Google India has launched a toolkit for Indian language translation to help spur the addition of Indic content online. This language editing application is a follow up to Google Translate, which automatically translates websites or documents to Hindi, and its Indic Transliteration initiative, which lets users easily type in Hindi, Kannada, Bengali, Gujarati, Tamil, Telugu, Marathi, Nepali and Malayalam. There are currently 5 Indic languages available – Hindi, Kannada, Tamil, Telugu and Malayalam. Note that it only offers translation from English sources.
Will It Be Used? Implications
Google Translate has been around for a few years and is fine for a sketchy literal translation or a hurried read; the transliteration application services primarily bilingual users. The Translator Toolkit will enable fine tuning of Google Translate, giving it a larger, more comprehensive library that will offer complete interpretations to all the words and sentences that can be translated to Indic languages.
[ Nikhil adds: If it doesn’t do this already, Google can determine the context of queries in Indic languages better, based on translated versions of pages; we don’t know if they already do this or not. At present, Google does end up catering primarily to bilingual users with its Indic language search. Question is – will Indians actually spend time on improving Google Translate? I remember Jimmy Wales, a couple of years ago, talking about the abysmal state of Indian language updates to Wikipedia. ]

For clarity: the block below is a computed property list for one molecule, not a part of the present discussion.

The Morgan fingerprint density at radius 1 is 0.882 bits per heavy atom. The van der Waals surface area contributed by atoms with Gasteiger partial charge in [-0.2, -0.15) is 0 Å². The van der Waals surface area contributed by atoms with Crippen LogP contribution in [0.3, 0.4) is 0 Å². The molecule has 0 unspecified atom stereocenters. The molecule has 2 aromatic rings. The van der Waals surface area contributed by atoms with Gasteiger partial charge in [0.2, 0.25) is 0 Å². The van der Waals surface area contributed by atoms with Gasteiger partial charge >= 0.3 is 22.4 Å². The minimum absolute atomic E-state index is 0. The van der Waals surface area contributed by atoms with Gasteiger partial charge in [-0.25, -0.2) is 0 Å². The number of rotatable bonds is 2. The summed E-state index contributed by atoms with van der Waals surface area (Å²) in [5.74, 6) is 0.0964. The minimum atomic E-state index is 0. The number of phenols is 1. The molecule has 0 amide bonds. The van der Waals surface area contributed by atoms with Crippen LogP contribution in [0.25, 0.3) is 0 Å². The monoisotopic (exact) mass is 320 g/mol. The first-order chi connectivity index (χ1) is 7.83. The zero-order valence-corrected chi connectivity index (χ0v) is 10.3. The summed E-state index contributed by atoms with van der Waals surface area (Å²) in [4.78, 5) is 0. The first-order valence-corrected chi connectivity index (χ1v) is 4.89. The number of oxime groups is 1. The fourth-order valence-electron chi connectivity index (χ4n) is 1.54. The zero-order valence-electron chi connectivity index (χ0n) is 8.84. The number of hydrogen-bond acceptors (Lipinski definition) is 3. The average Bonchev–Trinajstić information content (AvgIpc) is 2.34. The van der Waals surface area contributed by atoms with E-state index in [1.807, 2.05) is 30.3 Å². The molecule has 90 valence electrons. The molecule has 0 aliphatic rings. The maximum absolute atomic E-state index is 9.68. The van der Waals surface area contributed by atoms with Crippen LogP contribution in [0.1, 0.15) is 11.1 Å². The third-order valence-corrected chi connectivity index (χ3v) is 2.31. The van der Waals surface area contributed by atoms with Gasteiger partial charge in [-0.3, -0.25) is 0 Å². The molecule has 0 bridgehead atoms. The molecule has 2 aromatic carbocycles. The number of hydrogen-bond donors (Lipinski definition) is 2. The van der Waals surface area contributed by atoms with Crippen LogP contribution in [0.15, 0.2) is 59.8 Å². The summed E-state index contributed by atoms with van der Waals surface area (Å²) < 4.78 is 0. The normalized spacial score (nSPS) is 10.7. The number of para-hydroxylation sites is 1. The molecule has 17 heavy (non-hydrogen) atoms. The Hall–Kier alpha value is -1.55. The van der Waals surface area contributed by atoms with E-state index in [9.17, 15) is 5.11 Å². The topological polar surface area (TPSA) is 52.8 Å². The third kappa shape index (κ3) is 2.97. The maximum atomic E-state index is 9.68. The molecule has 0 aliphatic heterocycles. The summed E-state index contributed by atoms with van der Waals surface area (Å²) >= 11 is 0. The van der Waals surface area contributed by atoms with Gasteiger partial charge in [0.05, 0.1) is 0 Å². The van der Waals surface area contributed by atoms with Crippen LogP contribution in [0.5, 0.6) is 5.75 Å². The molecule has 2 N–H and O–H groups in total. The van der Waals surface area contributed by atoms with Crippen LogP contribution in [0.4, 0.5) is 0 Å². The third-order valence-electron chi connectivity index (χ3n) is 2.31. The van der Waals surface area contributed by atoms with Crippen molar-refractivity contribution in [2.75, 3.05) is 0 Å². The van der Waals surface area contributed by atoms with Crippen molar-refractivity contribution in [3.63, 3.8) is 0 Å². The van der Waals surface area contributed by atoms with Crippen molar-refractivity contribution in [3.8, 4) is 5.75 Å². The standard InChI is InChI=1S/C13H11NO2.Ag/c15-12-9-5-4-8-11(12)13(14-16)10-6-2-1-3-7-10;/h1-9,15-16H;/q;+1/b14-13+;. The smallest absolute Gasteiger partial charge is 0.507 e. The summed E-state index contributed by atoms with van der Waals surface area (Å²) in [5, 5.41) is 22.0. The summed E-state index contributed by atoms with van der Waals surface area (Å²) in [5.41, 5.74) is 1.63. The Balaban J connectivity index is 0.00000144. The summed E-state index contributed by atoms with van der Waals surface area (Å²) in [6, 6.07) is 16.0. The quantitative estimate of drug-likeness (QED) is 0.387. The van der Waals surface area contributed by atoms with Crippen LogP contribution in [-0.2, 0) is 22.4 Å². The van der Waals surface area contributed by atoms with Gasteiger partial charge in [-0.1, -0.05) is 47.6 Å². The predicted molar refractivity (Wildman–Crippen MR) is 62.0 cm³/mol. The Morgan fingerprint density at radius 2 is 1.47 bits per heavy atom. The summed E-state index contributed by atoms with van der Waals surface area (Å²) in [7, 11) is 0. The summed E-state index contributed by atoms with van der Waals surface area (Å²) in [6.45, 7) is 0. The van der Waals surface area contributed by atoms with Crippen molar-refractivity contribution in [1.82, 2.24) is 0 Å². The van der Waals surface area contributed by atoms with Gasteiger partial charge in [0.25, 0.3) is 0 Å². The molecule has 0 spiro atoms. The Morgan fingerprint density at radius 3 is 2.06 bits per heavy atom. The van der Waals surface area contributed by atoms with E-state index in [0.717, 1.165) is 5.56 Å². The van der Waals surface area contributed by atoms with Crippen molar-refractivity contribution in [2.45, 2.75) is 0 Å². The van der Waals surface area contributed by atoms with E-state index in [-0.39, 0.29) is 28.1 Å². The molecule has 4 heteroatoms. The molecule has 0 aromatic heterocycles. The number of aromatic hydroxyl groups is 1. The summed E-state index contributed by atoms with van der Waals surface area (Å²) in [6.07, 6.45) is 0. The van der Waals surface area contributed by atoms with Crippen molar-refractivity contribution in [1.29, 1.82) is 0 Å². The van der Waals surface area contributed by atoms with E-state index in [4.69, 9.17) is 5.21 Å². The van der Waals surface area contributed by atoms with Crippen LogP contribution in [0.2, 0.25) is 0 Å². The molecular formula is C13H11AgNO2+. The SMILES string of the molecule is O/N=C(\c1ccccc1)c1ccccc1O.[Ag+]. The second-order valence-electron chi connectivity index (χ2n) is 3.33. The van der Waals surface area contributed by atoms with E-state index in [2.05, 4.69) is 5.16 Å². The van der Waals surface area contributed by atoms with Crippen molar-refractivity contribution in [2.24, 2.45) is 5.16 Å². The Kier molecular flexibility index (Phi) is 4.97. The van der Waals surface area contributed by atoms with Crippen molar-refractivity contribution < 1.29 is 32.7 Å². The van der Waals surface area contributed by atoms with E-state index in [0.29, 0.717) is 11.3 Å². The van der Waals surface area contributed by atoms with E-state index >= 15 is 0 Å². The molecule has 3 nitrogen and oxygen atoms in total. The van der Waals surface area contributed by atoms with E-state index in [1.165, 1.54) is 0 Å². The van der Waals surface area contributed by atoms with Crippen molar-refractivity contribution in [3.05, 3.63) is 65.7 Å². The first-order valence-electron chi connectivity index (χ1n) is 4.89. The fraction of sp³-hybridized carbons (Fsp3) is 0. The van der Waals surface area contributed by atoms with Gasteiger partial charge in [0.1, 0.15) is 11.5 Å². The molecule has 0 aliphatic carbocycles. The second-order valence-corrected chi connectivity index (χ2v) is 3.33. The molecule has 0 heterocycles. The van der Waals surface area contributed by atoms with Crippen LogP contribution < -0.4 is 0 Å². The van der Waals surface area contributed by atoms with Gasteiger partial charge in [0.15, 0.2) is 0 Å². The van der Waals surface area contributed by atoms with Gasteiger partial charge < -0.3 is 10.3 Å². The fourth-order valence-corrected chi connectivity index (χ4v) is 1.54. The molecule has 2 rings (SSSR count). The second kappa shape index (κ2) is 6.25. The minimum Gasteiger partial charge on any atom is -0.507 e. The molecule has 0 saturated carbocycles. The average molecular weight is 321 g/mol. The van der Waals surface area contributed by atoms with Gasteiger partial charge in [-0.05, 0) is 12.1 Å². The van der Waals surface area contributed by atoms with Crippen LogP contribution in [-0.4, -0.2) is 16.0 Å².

The Crowdsourcing Model
Google has chosen the “crowdsourcing” route to Indian language translation, much like they did with Google MapMaker last year, for improving Google Maps. Even as users edit translations of content using the toolkit, their changes will be stored, shared and added via a feedback mechanism to Google Translate’s library. A video of its usage is on YouTube.
As a standalone system, the toolkit will help users add quality content – they can first use Google Translate to automatically translate most of the English content to their language, then add, correct or edit it using various tools such as a dictionary, multilingual glossary and placeholders. Another tool available is translation memory, which is a database of previously recorded translations by users.